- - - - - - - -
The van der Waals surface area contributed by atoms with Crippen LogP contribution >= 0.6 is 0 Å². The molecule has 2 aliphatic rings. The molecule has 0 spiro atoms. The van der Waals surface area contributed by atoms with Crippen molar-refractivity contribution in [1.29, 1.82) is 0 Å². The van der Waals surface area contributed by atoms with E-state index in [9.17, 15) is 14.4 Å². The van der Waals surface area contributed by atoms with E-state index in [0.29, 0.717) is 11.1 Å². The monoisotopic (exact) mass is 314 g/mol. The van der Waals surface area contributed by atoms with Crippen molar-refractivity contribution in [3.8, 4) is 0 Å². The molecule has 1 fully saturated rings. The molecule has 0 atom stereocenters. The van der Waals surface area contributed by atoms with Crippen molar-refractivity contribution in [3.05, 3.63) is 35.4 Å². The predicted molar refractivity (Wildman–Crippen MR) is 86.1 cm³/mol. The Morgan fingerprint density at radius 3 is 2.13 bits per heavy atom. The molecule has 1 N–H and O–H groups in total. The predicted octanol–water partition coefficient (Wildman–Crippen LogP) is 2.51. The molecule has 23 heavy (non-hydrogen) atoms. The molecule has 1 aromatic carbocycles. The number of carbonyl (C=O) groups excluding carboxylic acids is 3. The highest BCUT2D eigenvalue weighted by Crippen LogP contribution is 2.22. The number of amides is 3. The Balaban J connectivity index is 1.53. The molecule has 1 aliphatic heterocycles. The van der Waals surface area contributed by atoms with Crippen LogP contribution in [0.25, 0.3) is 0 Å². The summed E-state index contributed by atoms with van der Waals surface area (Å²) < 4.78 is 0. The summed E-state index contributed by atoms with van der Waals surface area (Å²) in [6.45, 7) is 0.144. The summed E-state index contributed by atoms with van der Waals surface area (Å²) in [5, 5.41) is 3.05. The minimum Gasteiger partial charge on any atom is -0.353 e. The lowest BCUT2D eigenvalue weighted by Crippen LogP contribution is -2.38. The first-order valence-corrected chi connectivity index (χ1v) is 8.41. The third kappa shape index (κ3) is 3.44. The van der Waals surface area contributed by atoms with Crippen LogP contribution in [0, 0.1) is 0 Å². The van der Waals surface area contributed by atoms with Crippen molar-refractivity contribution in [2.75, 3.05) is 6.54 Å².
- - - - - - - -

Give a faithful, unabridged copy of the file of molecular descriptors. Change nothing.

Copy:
The van der Waals surface area contributed by atoms with Crippen LogP contribution >= 0.6 is 0 Å². The molecule has 2 aliphatic rings. The molecule has 0 spiro atoms. The van der Waals surface area contributed by atoms with Crippen molar-refractivity contribution in [1.29, 1.82) is 0 Å². The van der Waals surface area contributed by atoms with E-state index in [9.17, 15) is 14.4 Å². The van der Waals surface area contributed by atoms with E-state index in [0.29, 0.717) is 11.1 Å². The monoisotopic (exact) mass is 314 g/mol. The van der Waals surface area contributed by atoms with Crippen molar-refractivity contribution in [3.8, 4) is 0 Å². The molecule has 1 fully saturated rings. The molecule has 0 atom stereocenters. The van der Waals surface area contributed by atoms with Crippen molar-refractivity contribution in [3.05, 3.63) is 35.4 Å². The predicted molar refractivity (Wildman–Crippen MR) is 86.1 cm³/mol. The Morgan fingerprint density at radius 3 is 2.13 bits per heavy atom. The molecule has 1 N–H and O–H groups in total. The predicted octanol–water partition coefficient (Wildman–Crippen LogP) is 2.51. The molecule has 23 heavy (non-hydrogen) atoms. The molecule has 1 aromatic carbocycles. The number of carbonyl (C=O) groups excluding carboxylic acids is 3. The highest BCUT2D eigenvalue weighted by Crippen LogP contribution is 2.22. The number of amides is 3. The Balaban J connectivity index is 1.53. The molecule has 1 aliphatic heterocycles. The van der Waals surface area contributed by atoms with Crippen LogP contribution in [0.25, 0.3) is 0 Å². The summed E-state index contributed by atoms with van der Waals surface area (Å²) < 4.78 is 0. The summed E-state index contributed by atoms with van der Waals surface area (Å²) in [6.45, 7) is 0.144. The summed E-state index contributed by atoms with van der Waals surface area (Å²) in [5, 5.41) is 3.05. The minimum Gasteiger partial charge on any atom is -0.353 e. The lowest BCUT2D eigenvalue weighted by Crippen LogP contribution is -2.38. The first-order valence-corrected chi connectivity index (χ1v) is 8.41. The third kappa shape index (κ3) is 3.44. The van der Waals surface area contributed by atoms with Crippen LogP contribution in [0, 0.1) is 0 Å². The van der Waals surface area contributed by atoms with Crippen molar-refractivity contribution in [2.75, 3.05) is 6.54 Å².